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Water crisis in South Africa affects student abroad

Floyd Nichols, a junior biology major, is witnessing a significant water shortage in Cape Town, South Africa, while he studies abroad.

He currently lives with the difficulties of water rations and is awaiting Day Zero – the estimated day when the city’s water sources run dry.

Nichols has been studying abroad in a three-city program throughout the spring semester. He arrived in Cape Town on Feb. 19, and immediately noticed the effects of the water shortage.

“When I got off my airplane at the Cape Town International Airport I had to use the bathroom, and in the bathroom a few sinks and toilets were shut off to conserve water. Instead they used hand sanitizer as a way to clean your hands,” Nichols said.

Nichols said that people in Cape Town have been making an effort to conserve water as best they can. He noticed that many restaurants have switched to using plastic products, so that they do not have to run their dishwashers.

Nichols is concerned that people living in poorer communities will be affected by the crisis the most, especially if water resources are shut off.

Nichols is studying abroad through the Council on International Educational Exchange (CIEE). Before he arrived in Cape Town, CIEE made Nichols aware of the water crisis situation and how to prepare for it.

“The staff has provided the students with instructions on how to properly save water, especially in this time of need,” Nichols said.

Cape Town has been experiencing a severe drought for over two years. The city is also facing a significant growth in population. Experts have suggested that these events, exaggerated by climate change, have sparked a serious urban water crisis.

All dams that supply the city have a combined level of 24.4% of water remaining.

Officials and residents are now preparing for Day Zero, when locals will have to stand in line, surrounded by armed guards, for their daily water rations. Residents will not be able to use running water in their homes, and the sources will be shut off.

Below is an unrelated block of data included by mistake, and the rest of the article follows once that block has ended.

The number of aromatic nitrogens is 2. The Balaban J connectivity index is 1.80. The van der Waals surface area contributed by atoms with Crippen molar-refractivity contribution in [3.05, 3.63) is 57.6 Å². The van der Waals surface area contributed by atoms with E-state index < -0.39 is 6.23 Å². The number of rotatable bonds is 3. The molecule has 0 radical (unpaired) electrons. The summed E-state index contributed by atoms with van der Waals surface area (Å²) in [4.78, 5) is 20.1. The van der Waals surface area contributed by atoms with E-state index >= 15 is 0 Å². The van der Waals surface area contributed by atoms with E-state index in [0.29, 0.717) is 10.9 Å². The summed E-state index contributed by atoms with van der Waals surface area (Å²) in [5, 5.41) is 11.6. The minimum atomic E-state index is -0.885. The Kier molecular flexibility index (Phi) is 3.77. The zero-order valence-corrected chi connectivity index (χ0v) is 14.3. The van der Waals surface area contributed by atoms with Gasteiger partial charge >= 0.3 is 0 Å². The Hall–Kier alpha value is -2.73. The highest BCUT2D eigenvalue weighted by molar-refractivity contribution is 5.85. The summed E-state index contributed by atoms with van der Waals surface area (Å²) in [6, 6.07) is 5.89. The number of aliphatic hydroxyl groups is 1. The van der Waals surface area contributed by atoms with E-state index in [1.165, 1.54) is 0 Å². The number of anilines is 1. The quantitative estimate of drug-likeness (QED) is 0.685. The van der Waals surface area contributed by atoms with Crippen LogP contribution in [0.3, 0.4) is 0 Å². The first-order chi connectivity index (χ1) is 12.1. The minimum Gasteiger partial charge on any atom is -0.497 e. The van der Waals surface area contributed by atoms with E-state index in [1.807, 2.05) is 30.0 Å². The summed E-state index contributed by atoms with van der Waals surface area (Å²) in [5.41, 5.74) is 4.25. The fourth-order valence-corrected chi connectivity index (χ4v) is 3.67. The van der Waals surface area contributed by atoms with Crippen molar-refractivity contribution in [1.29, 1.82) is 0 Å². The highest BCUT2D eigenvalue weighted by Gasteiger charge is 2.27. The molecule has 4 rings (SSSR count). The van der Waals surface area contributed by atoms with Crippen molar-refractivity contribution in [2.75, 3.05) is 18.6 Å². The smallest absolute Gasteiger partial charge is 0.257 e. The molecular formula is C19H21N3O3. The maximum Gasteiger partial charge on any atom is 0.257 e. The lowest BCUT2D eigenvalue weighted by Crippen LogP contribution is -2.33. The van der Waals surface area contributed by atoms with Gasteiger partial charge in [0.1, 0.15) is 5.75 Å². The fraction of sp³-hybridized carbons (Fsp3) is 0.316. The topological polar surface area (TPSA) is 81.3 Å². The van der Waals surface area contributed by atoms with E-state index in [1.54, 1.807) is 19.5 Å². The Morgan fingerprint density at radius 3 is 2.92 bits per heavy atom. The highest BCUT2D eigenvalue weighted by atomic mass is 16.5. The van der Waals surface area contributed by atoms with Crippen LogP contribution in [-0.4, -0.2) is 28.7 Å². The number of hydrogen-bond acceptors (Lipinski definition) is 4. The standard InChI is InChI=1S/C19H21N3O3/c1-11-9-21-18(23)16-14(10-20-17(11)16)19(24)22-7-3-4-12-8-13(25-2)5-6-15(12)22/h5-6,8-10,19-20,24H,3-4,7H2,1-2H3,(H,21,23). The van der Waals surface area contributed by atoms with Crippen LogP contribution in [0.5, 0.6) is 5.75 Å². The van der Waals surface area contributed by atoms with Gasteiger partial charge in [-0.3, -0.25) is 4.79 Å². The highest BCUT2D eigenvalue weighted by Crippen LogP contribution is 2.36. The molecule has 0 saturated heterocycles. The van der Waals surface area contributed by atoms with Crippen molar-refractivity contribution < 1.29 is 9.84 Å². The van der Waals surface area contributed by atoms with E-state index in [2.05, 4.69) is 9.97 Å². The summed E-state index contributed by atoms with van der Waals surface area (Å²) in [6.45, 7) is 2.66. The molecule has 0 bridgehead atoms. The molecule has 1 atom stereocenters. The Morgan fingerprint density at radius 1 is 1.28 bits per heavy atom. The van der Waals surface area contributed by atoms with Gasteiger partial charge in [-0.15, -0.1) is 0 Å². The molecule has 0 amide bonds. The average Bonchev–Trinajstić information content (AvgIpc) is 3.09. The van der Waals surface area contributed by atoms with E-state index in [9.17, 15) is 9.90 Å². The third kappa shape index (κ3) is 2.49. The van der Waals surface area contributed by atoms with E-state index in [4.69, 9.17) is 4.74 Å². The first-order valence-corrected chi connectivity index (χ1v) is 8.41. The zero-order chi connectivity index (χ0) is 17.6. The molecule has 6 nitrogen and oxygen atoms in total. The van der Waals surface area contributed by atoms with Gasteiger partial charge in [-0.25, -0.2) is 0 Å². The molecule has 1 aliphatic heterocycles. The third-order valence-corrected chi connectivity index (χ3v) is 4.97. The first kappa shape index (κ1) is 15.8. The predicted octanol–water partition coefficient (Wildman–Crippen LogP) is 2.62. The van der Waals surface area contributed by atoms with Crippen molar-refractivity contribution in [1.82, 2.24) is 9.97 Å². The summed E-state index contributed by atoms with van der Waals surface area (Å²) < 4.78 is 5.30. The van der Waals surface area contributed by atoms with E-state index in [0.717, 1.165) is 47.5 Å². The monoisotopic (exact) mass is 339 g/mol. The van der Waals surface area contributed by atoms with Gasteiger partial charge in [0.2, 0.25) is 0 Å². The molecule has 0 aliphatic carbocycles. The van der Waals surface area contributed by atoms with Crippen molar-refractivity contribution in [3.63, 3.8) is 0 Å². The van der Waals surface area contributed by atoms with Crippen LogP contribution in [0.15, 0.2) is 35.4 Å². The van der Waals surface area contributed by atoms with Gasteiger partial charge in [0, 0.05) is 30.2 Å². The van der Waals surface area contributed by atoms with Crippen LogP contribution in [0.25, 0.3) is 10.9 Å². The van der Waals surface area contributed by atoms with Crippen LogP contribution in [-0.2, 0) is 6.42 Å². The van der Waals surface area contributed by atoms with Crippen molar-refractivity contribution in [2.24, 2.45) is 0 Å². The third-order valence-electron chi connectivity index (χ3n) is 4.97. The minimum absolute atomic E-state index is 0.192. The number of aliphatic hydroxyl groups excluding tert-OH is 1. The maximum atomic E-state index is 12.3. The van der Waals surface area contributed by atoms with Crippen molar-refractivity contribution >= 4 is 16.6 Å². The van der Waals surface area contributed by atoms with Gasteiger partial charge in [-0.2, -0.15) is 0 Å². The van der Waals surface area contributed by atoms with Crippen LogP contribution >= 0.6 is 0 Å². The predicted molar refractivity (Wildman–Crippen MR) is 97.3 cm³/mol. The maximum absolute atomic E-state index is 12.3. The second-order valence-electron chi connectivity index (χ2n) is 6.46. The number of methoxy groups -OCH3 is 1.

Day Zero was originally estimated to occur in mid-April.

Resources have begun to be rationed across the population, with each person limited to 50 liters of water per day beginning on Feb. 1. This accounts for all necessary activities, including bathroom needs, cooking and drinking water.

Residents with four of more people in their household must apply to have their water quota increased. Those who do not comply will face fines and will have a water management device installed in their homes, according to the South African government.

Officials have made it illegal to use tap water to fill pools, water gardens and wash cars. They are also criminalizing any “traders” who mark up the cost of water bottles (Reuters).

Nichols explained that all showers are limited to two minutes every day.

The water issue is affecting over four million people in Cape Town, which is regarded as one of Africa’s major metropolises.

Helen Zille, former Cape Town mayor, told a local newspaper that leaders do not question whether or not Day Zero will arrive. Instead, they are asking, “How do we make water accessible and prevent anarchy?” (Reuters).

South African leaders have started to prepare 200 emergency water stations located outside of grocery stores and other main gatherings spots. It is estimated that each spot would have to accommodate roughly 20,000 residents.

Nichols recently finished his first program in Paris and will be studying Community and Public Health and Transnationalism and Forced Migration while in Cape Town. He will then complete his studies in London before returning to Saint Vincent for the fall semester.

Photos: Floyd Nichols

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